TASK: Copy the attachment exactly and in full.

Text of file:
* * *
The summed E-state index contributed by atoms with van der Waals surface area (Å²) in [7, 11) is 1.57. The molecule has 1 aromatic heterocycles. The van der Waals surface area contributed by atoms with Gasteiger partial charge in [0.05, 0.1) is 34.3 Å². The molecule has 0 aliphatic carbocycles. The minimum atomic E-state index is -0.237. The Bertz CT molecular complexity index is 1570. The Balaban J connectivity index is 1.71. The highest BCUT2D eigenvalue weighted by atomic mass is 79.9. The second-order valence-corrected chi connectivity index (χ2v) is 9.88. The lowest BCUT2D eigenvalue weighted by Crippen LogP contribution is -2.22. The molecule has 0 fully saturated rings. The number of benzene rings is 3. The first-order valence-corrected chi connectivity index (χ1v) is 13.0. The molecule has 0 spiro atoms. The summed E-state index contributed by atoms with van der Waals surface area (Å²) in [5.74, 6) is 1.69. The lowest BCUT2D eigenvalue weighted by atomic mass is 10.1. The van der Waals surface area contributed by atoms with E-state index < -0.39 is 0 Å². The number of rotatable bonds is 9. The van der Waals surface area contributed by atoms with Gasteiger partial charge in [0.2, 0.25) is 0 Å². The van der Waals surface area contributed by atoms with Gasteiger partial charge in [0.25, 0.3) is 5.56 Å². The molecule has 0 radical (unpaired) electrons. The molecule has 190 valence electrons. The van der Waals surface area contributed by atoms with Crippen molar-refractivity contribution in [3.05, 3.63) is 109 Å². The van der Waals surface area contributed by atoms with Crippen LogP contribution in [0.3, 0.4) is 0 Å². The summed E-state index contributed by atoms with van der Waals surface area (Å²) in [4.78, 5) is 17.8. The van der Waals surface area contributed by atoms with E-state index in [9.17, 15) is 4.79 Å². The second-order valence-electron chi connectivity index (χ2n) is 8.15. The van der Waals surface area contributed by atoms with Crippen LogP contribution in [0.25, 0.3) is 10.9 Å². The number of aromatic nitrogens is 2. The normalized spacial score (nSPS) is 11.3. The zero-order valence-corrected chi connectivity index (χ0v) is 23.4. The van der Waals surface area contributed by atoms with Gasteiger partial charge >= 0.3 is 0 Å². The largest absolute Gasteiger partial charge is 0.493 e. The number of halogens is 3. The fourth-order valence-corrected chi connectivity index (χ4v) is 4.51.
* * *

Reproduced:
The summed E-state index contributed by atoms with van der Waals surface area (Å²) in [7, 11) is 1.57. The molecule has 1 aromatic heterocycles. The van der Waals surface area contributed by atoms with Gasteiger partial charge in [0.05, 0.1) is 34.3 Å². The molecule has 0 aliphatic carbocycles. The minimum atomic E-state index is -0.237. The Bertz CT molecular complexity index is 1570. The Balaban J connectivity index is 1.71. The highest BCUT2D eigenvalue weighted by atomic mass is 79.9. The second-order valence-corrected chi connectivity index (χ2v) is 9.88. The lowest BCUT2D eigenvalue weighted by Crippen LogP contribution is -2.22. The molecule has 0 fully saturated rings. The number of benzene rings is 3. The first-order valence-corrected chi connectivity index (χ1v) is 13.0. The molecule has 0 spiro atoms. The summed E-state index contributed by atoms with van der Waals surface area (Å²) in [5.74, 6) is 1.69. The lowest BCUT2D eigenvalue weighted by atomic mass is 10.1. The van der Waals surface area contributed by atoms with E-state index < -0.39 is 0 Å². The number of rotatable bonds is 9. The van der Waals surface area contributed by atoms with Gasteiger partial charge in [0.2, 0.25) is 0 Å². The van der Waals surface area contributed by atoms with Gasteiger partial charge in [0.25, 0.3) is 5.56 Å². The molecule has 0 radical (unpaired) electrons. The molecule has 190 valence electrons. The van der Waals surface area contributed by atoms with Crippen molar-refractivity contribution in [3.05, 3.63) is 109 Å². The van der Waals surface area contributed by atoms with Crippen LogP contribution in [0.3, 0.4) is 0 Å². The summed E-state index contributed by atoms with van der Waals surface area (Å²) in [4.78, 5) is 17.8. The van der Waals surface area contributed by atoms with E-state index in [9.17, 15) is 4.79 Å². The second-order valence-electron chi connectivity index (χ2n) is 8.15. The van der Waals surface area contributed by atoms with Crippen LogP contribution in [0.25, 0.3) is 10.9 Å². The number of aromatic nitrogens is 2. The normalized spacial score (nSPS) is 11.3. The zero-order valence-corrected chi connectivity index (χ0v) is 23.4. The van der Waals surface area contributed by atoms with Gasteiger partial charge >= 0.3 is 0 Å². The largest absolute Gasteiger partial charge is 0.493 e. The number of halogens is 3. The fourth-order valence-corrected chi connectivity index (χ4v) is 4.51.